Tam Fry, spokesman for the National Obesity Forum, said: ‘Successive governments have made life too easy for too many obese people. If the obese have a legitimate cause for their fatness – and there may be medical or genetic reasons – benefits should not be denied to them. But getting long-term benefits simply for over-eating is an insult to society.

Resistance from charities and some doctors is expected.  The Tories have routinely been criticized for failing to deal with tax deductions for the richest while cutting benefits for the poorest Brits.

There are voices in Britain who believe Fat People are scape goats. Its agreed there IS an obesity crises in Britain ,but the supposed drain on the economy is overblown .

Bryony Bordon of the Uk Telegraph writes :

The fat are to be blamed for all our ills – from putting a strain on the NHS, to taking up too much space on public transport. The collective hatred for obese people is almost visceral, bordering on sadistic. People actually seem to enjoy taunting fatties; it’s as if without the overweight, a certain section of the population might explode in an orgy of mayhem and murder.

While rich people who are fat are seen as bon viveurs and jolly, everyone else is grotesque and should be ashamed, particularly those living below the breadline, whose bodies are somehow not befitting of their circumstances.

This is not to say we should tiptoe around the fat and avoid the subject; it’s that instead of threatening to take benefits away from people who are ill and therefore vulnerable, we should perhaps seek to find out the underlying causes that have made them that ill in the first place. It is time for a careful, considered approach to obesity, because otherwise there is a real danger of cruelty swallowing us all.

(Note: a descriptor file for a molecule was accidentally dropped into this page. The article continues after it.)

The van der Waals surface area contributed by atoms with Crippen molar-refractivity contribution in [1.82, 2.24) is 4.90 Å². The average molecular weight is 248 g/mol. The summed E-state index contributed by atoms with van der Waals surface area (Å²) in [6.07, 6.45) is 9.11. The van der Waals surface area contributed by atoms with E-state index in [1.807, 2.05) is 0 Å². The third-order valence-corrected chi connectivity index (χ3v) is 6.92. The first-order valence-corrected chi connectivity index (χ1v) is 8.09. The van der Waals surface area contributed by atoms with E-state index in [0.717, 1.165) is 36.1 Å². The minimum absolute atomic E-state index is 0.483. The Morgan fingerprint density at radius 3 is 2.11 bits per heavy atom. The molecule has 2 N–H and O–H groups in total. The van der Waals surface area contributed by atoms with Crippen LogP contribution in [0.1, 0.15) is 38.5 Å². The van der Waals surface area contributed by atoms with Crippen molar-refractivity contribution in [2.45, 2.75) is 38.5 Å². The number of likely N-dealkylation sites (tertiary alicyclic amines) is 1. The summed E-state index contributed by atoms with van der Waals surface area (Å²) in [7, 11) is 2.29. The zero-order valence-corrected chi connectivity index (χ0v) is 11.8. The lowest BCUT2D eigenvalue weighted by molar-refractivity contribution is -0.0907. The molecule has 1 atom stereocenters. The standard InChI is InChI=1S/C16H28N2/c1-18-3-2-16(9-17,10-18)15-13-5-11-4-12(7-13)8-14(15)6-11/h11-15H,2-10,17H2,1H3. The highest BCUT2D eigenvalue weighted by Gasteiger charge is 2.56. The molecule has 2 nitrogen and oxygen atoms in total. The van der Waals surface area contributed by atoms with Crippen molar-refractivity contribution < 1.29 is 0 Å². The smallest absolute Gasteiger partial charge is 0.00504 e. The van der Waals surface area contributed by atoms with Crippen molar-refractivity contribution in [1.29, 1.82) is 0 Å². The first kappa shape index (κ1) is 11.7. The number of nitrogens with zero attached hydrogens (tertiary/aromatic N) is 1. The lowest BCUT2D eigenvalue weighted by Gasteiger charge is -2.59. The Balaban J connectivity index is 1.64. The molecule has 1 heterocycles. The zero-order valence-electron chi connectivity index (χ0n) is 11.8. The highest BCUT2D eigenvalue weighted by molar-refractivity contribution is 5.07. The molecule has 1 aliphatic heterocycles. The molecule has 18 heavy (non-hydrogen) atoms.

MERS: What is it? AND What You Need To Know

Middle East Respiratory Syndrome

What is MERS?

From Newsweek

MERS is a serious viral respiratory illness. The virus is caused by the MERS coronavirus (MERS-CoV). Coronaviruses are a common group of viruses grouped into four types: alpha, beta, gamma and delta. As far as researchers know, humans can only be infected by alpha and beta coronaviruses. These include alpha 229E and NL63, as well as beta OC43, HKU1, SARS-CoV (the coronavirus that causes severe acute respiratory syndrome, known as SARS) and MERS-CoV (the coronavirus that causes MERS).

A majority of people will contract a coronavirus at some point in their lifetime, most of which tend to be low risk and cause symptoms similar to the common cold. But MERS-CoV is likely to cause a much more severe illness.

What are the symptoms?

MERS primarily causes flu-like symptoms, including fever, cough and shortness of breath. The virus affects the upper respiratory system, but it may also cause gastrointestinal problems such as diarrhea, nausea and vomiting. Some people who contract the virus will not show any symptoms at all but may still be contagious. At its worst, the virus can lead to severe complications such as pneumonia and kidney failure and may be fatal.

How deadly is the virus?

According to the U.S. Centers for Disease Control and Prevention (CDC), approximately three to four people out of every 10 who contract MERS will die from the virus.